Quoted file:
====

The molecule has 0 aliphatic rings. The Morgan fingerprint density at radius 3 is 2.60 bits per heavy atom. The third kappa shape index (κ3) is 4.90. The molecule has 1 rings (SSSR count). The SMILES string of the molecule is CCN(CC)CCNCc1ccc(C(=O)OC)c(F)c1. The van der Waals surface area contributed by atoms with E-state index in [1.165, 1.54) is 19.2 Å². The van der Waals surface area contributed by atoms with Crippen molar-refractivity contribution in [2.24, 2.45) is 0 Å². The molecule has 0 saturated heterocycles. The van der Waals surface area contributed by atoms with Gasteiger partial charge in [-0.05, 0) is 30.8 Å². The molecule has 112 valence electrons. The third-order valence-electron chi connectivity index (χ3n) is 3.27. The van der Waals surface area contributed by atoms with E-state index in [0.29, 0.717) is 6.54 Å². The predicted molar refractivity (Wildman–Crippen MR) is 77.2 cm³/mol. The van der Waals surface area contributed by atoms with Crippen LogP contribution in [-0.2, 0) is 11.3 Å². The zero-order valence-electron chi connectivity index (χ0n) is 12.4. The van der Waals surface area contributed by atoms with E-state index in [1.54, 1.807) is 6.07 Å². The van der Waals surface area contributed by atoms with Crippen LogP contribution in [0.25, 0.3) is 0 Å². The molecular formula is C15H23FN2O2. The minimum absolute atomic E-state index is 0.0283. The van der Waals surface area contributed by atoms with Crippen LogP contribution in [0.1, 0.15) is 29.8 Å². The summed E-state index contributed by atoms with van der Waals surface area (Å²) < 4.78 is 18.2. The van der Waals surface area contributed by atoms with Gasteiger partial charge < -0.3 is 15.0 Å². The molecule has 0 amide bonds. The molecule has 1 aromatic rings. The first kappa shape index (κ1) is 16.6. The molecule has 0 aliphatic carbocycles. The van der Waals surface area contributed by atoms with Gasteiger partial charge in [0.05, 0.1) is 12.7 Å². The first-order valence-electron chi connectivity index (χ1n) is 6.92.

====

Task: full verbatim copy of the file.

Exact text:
The molecule has 0 aliphatic rings. The Morgan fingerprint density at radius 3 is 2.60 bits per heavy atom. The third kappa shape index (κ3) is 4.90. The molecule has 1 rings (SSSR count). The SMILES string of the molecule is CCN(CC)CCNCc1ccc(C(=O)OC)c(F)c1. The van der Waals surface area contributed by atoms with E-state index in [1.165, 1.54) is 19.2 Å². The van der Waals surface area contributed by atoms with Crippen molar-refractivity contribution in [2.24, 2.45) is 0 Å². The molecule has 0 saturated heterocycles. The van der Waals surface area contributed by atoms with Gasteiger partial charge in [-0.05, 0) is 30.8 Å². The molecule has 112 valence electrons. The third-order valence-electron chi connectivity index (χ3n) is 3.27. The van der Waals surface area contributed by atoms with E-state index in [0.29, 0.717) is 6.54 Å². The predicted molar refractivity (Wildman–Crippen MR) is 77.2 cm³/mol. The van der Waals surface area contributed by atoms with Crippen LogP contribution in [-0.2, 0) is 11.3 Å². The zero-order valence-electron chi connectivity index (χ0n) is 12.4. The van der Waals surface area contributed by atoms with E-state index in [1.54, 1.807) is 6.07 Å². The van der Waals surface area contributed by atoms with Crippen LogP contribution in [0.25, 0.3) is 0 Å². The molecular formula is C15H23FN2O2. The minimum absolute atomic E-state index is 0.0283. The van der Waals surface area contributed by atoms with Crippen LogP contribution in [0.1, 0.15) is 29.8 Å². The summed E-state index contributed by atoms with van der Waals surface area (Å²) < 4.78 is 18.2. The van der Waals surface area contributed by atoms with Gasteiger partial charge < -0.3 is 15.0 Å². The molecule has 0 amide bonds. The molecule has 1 aromatic rings. The first kappa shape index (κ1) is 16.6. The molecule has 0 aliphatic carbocycles. The van der Waals surface area contributed by atoms with Gasteiger partial charge in [0.05, 0.1) is 12.7 Å². The first-order valence-electron chi connectivity index (χ1n) is 6.92.